No Two Cancers Are the Same
Cancer is also personal on another level—all the way down to our individual DNA.
Sometimes referred to as “the building blocks of life,” combinations of these 25,000 genes tell our cells which functions to perform and how to interact with one another. Genetic mutations can occur when there are errors, or imperfections, in our genes.
These mutations tell our cells to behave differently than they normally would, possibly causing tumors to grow and thrive. Additionally, they may cause abnormal reactions to traditional treatments like chemotherapy or radiation.
Oftentimes cancer patients are only aware that they carry a mutation once they have been diagnosed and have responded poorly to a common treatment. Penn’s Center for Personalized Diagnostics (CPD) aims to help patients and their doctors understand their genetic makeup early on, to make the most of their treatment.
The Benefits of a Personalized Genetic ProfileRapid advances in technology and personalized diagnostics have made it possible to understand the genetic make-up of an individual tumor and the biochemical instructions it follows. Depending on the type and stage of the cancer, a regular biopsy or blood sample may be all your doctor needs to help.
Armed with this information, physicians, oncologists and genetic counselors have a much clearer picture of how your body and cancer interact.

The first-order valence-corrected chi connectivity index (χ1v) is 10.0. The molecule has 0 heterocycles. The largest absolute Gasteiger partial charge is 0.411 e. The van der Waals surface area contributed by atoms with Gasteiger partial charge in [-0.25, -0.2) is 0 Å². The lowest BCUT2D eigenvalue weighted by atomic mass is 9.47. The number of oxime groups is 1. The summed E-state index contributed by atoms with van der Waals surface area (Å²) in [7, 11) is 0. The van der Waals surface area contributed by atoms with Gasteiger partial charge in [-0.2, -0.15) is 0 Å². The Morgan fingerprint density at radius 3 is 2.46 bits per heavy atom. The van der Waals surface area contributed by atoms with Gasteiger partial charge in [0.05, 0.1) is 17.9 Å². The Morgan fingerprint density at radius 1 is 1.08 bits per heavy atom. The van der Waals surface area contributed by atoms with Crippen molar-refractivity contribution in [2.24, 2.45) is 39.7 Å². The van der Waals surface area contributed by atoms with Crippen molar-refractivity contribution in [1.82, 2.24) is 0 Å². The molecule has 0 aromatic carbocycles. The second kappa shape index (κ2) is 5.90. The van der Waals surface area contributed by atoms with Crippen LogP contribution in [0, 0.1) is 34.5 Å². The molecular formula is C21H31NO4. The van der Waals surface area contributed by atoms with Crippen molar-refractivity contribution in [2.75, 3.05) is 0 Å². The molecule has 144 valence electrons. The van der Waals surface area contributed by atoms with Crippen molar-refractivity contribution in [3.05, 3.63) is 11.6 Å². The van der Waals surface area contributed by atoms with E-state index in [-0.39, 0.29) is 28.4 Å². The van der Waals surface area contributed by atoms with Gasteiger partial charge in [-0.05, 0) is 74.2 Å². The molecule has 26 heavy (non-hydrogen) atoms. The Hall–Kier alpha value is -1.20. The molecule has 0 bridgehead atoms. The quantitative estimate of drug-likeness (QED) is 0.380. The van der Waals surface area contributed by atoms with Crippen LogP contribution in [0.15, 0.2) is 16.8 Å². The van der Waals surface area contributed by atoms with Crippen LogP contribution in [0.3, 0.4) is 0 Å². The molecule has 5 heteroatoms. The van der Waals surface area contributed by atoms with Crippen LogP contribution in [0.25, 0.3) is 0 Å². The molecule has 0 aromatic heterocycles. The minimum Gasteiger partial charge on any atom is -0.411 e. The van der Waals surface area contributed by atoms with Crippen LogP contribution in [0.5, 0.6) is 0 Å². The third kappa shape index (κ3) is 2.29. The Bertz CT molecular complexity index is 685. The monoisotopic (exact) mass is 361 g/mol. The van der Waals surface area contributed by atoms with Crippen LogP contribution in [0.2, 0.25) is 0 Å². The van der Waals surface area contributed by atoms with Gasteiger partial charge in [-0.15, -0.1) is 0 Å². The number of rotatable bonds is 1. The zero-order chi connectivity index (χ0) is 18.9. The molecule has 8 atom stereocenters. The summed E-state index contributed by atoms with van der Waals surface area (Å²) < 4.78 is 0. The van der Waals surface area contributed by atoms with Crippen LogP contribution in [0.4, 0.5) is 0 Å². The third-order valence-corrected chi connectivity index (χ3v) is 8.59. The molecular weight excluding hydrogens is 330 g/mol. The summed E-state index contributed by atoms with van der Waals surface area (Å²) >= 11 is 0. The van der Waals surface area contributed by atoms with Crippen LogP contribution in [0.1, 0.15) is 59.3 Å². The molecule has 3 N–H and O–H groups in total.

An Ability to Customize TreatmentA genetic profile of cancer cells can show which specific mutations are causing a person's individual cancer to spread.
Studying these genes allows pathologists, scientists and oncologists to better understand the intricate ways our bodies may react to different treatments.
Most important perhaps, a genetic profile can significantly reduce the time that conventional treatment approaches impose on the patient.
A Life-Changing Decision
A genetic screening at Penn showed Mark that he actually carried a rare mutation that less than four percent of lung cancer patients carry. Thanks to his test, Mark and his oncologist found a clinical drug being tested specifically for that mutation. It quickly shrunk 80 percent of his tumor and turned his life around.